US Foreign Policy
Examining the U.S. military’s use of force short of war
Insight for defense policymakers that challenges longstanding assumptions
Forty years after Stimson cofounder Barry Blechman’s cornerstone work on military coercion, a new book demonstrates that US efforts to coerce other countries fail as often as they succeed, and provides a data-driven perspective for today’s national security practitioners.
Forty years after Stimson co-founder Barry Blechman published a book on the U.S. military’s use of force short of actual war, researchers Melanie Sisson and James Siebens joined him to revive the project with a groundbreaking study that analyzes the post-Cold War period. Their newly published book, Military Coercion and US Foreign Policy: The Use of Force Short of War, examines how the US has used its military as a tool of influence, deterrence, and coercive diplomacy to achieve US policy goals.
Since the end of the Cold War the US military has conducted hundreds of combat operations, exercises, and shows of force short of war to advance American interests and persuade adversaries to meet our demands. The book calls into question many longstanding assumptions about military threats and the use of force short of war.
Using a new dataset and analysis of over 100 coercive incidents since the Cold War, the study gives policymakers and practitioners new insights that may help improve their odds of success in the future and includes detailed case studies by experts such as Kenneth Pollack (AEI), Thomas Wright (Brookings), and Bill Durch (Stimson).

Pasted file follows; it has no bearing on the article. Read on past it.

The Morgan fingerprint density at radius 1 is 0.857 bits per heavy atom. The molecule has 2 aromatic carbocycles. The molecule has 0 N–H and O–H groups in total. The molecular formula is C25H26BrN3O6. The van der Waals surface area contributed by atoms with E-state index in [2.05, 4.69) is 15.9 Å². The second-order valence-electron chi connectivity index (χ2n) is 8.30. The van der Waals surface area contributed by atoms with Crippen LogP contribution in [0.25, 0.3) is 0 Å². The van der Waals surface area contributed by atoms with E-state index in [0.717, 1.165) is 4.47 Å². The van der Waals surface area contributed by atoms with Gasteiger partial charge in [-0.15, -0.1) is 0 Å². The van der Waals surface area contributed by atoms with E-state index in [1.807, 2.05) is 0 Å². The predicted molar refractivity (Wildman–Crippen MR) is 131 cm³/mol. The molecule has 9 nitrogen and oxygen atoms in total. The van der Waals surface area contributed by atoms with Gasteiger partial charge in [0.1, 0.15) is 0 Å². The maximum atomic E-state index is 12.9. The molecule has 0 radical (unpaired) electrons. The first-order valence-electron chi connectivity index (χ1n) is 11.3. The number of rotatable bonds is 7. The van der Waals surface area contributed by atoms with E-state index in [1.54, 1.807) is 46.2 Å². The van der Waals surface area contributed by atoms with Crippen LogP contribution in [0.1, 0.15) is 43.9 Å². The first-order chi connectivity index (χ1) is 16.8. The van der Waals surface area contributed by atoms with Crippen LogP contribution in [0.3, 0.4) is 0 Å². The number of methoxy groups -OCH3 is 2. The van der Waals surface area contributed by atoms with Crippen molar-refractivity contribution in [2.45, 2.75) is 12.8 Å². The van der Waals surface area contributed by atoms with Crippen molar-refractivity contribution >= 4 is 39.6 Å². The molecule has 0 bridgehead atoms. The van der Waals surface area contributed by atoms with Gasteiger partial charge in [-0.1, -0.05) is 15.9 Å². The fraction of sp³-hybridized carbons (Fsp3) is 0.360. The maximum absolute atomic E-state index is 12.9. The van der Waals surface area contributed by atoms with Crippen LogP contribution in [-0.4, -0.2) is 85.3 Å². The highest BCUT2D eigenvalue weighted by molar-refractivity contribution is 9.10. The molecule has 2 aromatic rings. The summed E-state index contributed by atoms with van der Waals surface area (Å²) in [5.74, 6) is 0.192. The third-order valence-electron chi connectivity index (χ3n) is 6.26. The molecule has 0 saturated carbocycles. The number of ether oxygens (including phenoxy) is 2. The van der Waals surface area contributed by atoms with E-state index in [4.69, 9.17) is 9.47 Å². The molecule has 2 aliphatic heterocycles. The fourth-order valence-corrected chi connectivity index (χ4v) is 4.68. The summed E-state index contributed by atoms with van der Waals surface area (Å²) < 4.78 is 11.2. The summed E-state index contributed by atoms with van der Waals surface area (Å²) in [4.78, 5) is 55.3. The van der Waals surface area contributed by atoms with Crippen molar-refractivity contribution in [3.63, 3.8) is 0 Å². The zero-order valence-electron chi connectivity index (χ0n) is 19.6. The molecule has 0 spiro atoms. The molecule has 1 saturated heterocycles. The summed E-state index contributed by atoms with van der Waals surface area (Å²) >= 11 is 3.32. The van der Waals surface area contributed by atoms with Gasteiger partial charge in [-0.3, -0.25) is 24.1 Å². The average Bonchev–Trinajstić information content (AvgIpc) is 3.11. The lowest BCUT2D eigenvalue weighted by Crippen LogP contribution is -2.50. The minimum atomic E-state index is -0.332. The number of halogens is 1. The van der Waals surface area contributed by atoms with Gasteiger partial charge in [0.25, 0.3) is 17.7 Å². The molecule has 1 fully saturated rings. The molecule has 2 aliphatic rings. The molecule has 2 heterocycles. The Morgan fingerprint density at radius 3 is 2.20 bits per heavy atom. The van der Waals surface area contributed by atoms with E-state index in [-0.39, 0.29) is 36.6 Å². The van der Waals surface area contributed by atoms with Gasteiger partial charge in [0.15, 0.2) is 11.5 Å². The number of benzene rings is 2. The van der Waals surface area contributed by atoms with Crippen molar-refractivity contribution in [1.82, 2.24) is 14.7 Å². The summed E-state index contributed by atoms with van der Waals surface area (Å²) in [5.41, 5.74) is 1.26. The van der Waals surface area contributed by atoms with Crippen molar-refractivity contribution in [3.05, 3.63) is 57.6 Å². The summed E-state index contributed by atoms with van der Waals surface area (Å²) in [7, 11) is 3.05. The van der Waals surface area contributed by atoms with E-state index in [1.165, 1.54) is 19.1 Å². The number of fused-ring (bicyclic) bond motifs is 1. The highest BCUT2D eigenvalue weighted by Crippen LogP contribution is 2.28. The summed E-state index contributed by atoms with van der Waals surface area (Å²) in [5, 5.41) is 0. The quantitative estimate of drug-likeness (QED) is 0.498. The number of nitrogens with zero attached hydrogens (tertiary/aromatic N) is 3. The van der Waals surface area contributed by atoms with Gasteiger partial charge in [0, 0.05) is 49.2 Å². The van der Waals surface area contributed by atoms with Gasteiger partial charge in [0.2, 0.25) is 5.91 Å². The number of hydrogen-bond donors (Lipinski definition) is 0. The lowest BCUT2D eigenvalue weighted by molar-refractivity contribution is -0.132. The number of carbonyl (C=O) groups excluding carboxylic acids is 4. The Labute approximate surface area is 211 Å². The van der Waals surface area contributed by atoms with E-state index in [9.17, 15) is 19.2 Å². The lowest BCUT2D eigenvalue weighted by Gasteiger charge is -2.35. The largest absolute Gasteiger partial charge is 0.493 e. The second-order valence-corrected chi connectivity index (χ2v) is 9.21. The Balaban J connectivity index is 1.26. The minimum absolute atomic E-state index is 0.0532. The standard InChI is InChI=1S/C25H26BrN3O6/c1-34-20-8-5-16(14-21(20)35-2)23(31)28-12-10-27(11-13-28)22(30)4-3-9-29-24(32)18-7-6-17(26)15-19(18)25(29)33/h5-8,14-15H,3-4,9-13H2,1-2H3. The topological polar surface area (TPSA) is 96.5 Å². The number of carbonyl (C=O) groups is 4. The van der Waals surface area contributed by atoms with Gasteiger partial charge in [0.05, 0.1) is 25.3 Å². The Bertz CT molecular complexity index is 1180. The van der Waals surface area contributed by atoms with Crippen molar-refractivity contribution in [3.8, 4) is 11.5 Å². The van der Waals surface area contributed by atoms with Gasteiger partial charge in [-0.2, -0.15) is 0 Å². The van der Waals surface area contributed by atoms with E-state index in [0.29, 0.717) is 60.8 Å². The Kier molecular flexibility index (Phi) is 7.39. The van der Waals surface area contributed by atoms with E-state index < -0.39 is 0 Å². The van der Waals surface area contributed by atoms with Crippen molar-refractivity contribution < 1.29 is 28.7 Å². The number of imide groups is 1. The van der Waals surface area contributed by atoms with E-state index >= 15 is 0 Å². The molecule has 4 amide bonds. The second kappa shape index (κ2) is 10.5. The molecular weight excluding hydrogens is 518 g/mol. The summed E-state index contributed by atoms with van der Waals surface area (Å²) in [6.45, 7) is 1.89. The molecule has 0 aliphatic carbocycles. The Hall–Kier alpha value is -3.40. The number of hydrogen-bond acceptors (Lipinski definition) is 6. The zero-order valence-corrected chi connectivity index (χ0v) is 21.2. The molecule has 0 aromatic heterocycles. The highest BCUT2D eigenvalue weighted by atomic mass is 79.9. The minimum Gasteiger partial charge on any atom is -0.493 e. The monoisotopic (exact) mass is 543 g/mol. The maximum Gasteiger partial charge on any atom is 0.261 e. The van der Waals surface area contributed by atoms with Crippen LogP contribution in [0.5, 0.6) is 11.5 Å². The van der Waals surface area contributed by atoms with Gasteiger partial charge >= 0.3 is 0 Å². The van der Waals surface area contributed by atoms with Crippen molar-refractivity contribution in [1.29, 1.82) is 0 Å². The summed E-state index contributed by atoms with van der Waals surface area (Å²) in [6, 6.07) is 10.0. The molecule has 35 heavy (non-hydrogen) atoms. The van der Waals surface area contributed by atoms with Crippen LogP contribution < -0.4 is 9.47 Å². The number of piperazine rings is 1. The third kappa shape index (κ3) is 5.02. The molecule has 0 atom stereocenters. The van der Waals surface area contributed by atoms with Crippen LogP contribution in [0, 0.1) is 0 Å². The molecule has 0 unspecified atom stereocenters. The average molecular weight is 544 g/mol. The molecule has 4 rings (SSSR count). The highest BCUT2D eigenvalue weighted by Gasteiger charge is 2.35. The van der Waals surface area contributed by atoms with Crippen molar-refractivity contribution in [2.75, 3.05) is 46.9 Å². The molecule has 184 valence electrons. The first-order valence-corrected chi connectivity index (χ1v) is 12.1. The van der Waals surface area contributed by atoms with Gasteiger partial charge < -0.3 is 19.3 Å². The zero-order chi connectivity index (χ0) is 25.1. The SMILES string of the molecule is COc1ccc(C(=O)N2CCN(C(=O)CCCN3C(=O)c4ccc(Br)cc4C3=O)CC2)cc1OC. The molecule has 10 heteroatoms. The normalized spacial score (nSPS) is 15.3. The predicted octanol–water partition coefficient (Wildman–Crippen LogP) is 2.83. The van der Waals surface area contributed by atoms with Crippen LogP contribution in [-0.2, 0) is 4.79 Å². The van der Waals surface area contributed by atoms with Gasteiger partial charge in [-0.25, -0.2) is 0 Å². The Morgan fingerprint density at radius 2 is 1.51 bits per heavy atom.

Key findings include:
- Maintaining large standing forward deployments does not affect coercion. Aside from “general deterrence,” when challenges to US interests arise, deploying new forces in a crisis is a more effective coercive approach than relying on large forces already forward deployed to a region.
- Combining economic sanctions with military pressure lowers the chances of policy success. Sanctions may work on their own, but the odds of the US achieving its policy objectives is reduced when military actions are preceded or followed by economic sanctions.
- Elections undermine coercion. The US has a statistically lower chance of success when it attempts military coercion in a US presidential election year.
- Exercises are not convincing. Holding military exercises may be important for readiness and confidence-building, but on average, using exercises as a signal to an adversary does not improve the chances that the US will get what it wants.